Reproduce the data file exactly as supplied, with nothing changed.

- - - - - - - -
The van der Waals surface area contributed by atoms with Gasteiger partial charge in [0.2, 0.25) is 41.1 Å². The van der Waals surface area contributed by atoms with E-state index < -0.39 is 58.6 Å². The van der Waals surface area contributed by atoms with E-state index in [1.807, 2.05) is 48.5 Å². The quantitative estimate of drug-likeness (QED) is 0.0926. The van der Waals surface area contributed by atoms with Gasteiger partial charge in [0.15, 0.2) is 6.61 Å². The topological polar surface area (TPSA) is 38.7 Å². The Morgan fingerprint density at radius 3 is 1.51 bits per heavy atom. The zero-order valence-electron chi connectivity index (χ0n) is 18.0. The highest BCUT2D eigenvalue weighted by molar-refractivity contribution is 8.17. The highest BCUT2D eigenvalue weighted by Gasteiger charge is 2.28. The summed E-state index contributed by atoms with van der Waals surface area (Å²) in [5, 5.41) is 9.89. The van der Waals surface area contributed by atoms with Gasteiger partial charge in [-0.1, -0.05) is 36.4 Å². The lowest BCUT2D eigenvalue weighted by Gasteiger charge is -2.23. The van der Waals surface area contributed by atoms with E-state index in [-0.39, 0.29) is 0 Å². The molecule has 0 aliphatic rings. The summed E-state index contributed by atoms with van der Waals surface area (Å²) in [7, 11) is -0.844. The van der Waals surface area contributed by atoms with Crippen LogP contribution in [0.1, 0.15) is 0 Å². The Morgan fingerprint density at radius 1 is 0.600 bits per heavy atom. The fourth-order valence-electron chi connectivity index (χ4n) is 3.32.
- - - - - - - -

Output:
The van der Waals surface area contributed by atoms with Gasteiger partial charge in [0.2, 0.25) is 41.1 Å². The van der Waals surface area contributed by atoms with E-state index < -0.39 is 58.6 Å². The van der Waals surface area contributed by atoms with E-state index in [1.807, 2.05) is 48.5 Å². The quantitative estimate of drug-likeness (QED) is 0.0926. The van der Waals surface area contributed by atoms with Gasteiger partial charge in [0.15, 0.2) is 6.61 Å². The topological polar surface area (TPSA) is 38.7 Å². The Morgan fingerprint density at radius 3 is 1.51 bits per heavy atom. The zero-order valence-electron chi connectivity index (χ0n) is 18.0. The highest BCUT2D eigenvalue weighted by molar-refractivity contribution is 8.17. The highest BCUT2D eigenvalue weighted by Gasteiger charge is 2.28. The summed E-state index contributed by atoms with van der Waals surface area (Å²) in [5, 5.41) is 9.89. The van der Waals surface area contributed by atoms with Gasteiger partial charge in [-0.1, -0.05) is 36.4 Å². The lowest BCUT2D eigenvalue weighted by Gasteiger charge is -2.23. The van der Waals surface area contributed by atoms with E-state index in [-0.39, 0.29) is 0 Å². The molecule has 0 aliphatic rings. The summed E-state index contributed by atoms with van der Waals surface area (Å²) in [7, 11) is -0.844. The van der Waals surface area contributed by atoms with Crippen LogP contribution in [0.1, 0.15) is 0 Å². The Morgan fingerprint density at radius 1 is 0.600 bits per heavy atom. The fourth-order valence-electron chi connectivity index (χ4n) is 3.32.